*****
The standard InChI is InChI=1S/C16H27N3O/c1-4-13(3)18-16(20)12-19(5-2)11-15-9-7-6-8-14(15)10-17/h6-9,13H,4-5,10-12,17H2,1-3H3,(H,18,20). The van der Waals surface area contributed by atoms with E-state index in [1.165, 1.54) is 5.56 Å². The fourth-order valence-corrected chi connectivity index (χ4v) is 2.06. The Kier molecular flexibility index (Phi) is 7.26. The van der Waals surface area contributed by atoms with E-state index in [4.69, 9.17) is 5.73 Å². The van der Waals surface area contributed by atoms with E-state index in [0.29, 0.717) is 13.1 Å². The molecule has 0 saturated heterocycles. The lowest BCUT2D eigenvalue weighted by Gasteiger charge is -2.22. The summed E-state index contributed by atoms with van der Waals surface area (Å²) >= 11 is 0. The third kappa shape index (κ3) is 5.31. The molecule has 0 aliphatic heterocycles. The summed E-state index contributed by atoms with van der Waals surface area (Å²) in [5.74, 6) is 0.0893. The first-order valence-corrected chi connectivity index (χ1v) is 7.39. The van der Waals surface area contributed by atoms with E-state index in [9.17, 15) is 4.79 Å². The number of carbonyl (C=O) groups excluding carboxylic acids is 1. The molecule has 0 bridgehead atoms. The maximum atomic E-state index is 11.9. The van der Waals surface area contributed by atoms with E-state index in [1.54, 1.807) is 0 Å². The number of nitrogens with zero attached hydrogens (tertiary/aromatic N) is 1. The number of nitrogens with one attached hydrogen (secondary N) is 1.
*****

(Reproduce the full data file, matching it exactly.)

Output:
The standard InChI is InChI=1S/C16H27N3O/c1-4-13(3)18-16(20)12-19(5-2)11-15-9-7-6-8-14(15)10-17/h6-9,13H,4-5,10-12,17H2,1-3H3,(H,18,20). The van der Waals surface area contributed by atoms with E-state index in [1.165, 1.54) is 5.56 Å². The fourth-order valence-corrected chi connectivity index (χ4v) is 2.06. The Kier molecular flexibility index (Phi) is 7.26. The van der Waals surface area contributed by atoms with E-state index in [4.69, 9.17) is 5.73 Å². The van der Waals surface area contributed by atoms with E-state index in [0.29, 0.717) is 13.1 Å². The molecule has 0 saturated heterocycles. The lowest BCUT2D eigenvalue weighted by Gasteiger charge is -2.22. The summed E-state index contributed by atoms with van der Waals surface area (Å²) >= 11 is 0. The third kappa shape index (κ3) is 5.31. The molecule has 0 aliphatic heterocycles. The summed E-state index contributed by atoms with van der Waals surface area (Å²) in [5.74, 6) is 0.0893. The first-order valence-corrected chi connectivity index (χ1v) is 7.39. The van der Waals surface area contributed by atoms with E-state index in [9.17, 15) is 4.79 Å². The number of carbonyl (C=O) groups excluding carboxylic acids is 1. The molecule has 0 bridgehead atoms. The maximum atomic E-state index is 11.9. The van der Waals surface area contributed by atoms with E-state index in [1.54, 1.807) is 0 Å². The number of nitrogens with zero attached hydrogens (tertiary/aromatic N) is 1. The number of nitrogens with one attached hydrogen (secondary N) is 1.